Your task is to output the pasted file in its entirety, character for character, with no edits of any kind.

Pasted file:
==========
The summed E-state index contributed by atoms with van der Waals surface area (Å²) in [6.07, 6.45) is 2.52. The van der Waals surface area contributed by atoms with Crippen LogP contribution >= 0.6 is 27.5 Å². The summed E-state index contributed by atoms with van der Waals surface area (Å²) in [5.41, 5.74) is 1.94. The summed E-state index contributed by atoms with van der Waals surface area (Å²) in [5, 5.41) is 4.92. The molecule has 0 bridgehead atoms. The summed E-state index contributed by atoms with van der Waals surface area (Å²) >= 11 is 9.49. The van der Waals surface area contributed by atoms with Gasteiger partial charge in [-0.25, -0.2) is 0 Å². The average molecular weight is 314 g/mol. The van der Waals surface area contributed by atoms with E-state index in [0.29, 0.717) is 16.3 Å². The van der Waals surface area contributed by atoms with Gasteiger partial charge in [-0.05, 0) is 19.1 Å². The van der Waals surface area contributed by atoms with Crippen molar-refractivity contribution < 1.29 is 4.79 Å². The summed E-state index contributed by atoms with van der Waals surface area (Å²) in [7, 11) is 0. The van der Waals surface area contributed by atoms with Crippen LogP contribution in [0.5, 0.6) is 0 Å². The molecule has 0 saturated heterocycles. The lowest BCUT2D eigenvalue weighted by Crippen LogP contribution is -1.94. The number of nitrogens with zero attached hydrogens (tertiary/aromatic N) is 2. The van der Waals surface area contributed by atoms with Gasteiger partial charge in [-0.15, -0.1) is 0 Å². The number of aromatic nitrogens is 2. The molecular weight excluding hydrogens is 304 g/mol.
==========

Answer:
The summed E-state index contributed by atoms with van der Waals surface area (Å²) in [6.07, 6.45) is 2.52. The van der Waals surface area contributed by atoms with Crippen LogP contribution >= 0.6 is 27.5 Å². The summed E-state index contributed by atoms with van der Waals surface area (Å²) in [5.41, 5.74) is 1.94. The summed E-state index contributed by atoms with van der Waals surface area (Å²) in [5, 5.41) is 4.92. The molecule has 0 bridgehead atoms. The summed E-state index contributed by atoms with van der Waals surface area (Å²) >= 11 is 9.49. The van der Waals surface area contributed by atoms with Gasteiger partial charge in [-0.25, -0.2) is 0 Å². The average molecular weight is 314 g/mol. The van der Waals surface area contributed by atoms with E-state index in [0.29, 0.717) is 16.3 Å². The van der Waals surface area contributed by atoms with Gasteiger partial charge in [-0.05, 0) is 19.1 Å². The van der Waals surface area contributed by atoms with Crippen molar-refractivity contribution < 1.29 is 4.79 Å². The summed E-state index contributed by atoms with van der Waals surface area (Å²) in [7, 11) is 0. The van der Waals surface area contributed by atoms with Crippen LogP contribution in [0.5, 0.6) is 0 Å². The molecule has 0 saturated heterocycles. The lowest BCUT2D eigenvalue weighted by Crippen LogP contribution is -1.94. The number of nitrogens with zero attached hydrogens (tertiary/aromatic N) is 2. The van der Waals surface area contributed by atoms with Gasteiger partial charge in [-0.15, -0.1) is 0 Å². The number of aromatic nitrogens is 2. The molecular weight excluding hydrogens is 304 g/mol.